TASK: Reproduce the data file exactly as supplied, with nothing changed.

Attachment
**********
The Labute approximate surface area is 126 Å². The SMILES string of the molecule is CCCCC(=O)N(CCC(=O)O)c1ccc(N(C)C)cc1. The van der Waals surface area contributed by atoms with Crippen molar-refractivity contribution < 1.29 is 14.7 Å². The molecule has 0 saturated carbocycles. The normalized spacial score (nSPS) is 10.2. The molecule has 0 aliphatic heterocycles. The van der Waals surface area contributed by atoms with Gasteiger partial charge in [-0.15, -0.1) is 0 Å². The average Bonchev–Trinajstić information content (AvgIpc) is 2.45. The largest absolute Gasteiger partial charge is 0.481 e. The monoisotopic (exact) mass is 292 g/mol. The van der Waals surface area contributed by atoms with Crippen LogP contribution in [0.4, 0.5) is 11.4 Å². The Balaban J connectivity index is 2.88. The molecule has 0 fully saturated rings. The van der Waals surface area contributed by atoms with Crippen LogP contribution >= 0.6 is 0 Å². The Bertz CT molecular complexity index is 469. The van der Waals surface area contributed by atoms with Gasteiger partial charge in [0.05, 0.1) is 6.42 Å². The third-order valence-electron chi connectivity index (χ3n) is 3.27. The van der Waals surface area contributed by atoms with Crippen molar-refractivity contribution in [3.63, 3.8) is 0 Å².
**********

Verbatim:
The Labute approximate surface area is 126 Å². The SMILES string of the molecule is CCCCC(=O)N(CCC(=O)O)c1ccc(N(C)C)cc1. The van der Waals surface area contributed by atoms with Crippen molar-refractivity contribution < 1.29 is 14.7 Å². The molecule has 0 saturated carbocycles. The normalized spacial score (nSPS) is 10.2. The molecule has 0 aliphatic heterocycles. The van der Waals surface area contributed by atoms with Gasteiger partial charge in [-0.15, -0.1) is 0 Å². The average Bonchev–Trinajstić information content (AvgIpc) is 2.45. The largest absolute Gasteiger partial charge is 0.481 e. The monoisotopic (exact) mass is 292 g/mol. The van der Waals surface area contributed by atoms with Crippen LogP contribution in [0.4, 0.5) is 11.4 Å². The Balaban J connectivity index is 2.88. The molecule has 0 fully saturated rings. The van der Waals surface area contributed by atoms with Crippen LogP contribution >= 0.6 is 0 Å². The Bertz CT molecular complexity index is 469. The van der Waals surface area contributed by atoms with Gasteiger partial charge in [0.05, 0.1) is 6.42 Å². The third-order valence-electron chi connectivity index (χ3n) is 3.27. The van der Waals surface area contributed by atoms with Crippen molar-refractivity contribution in [3.63, 3.8) is 0 Å².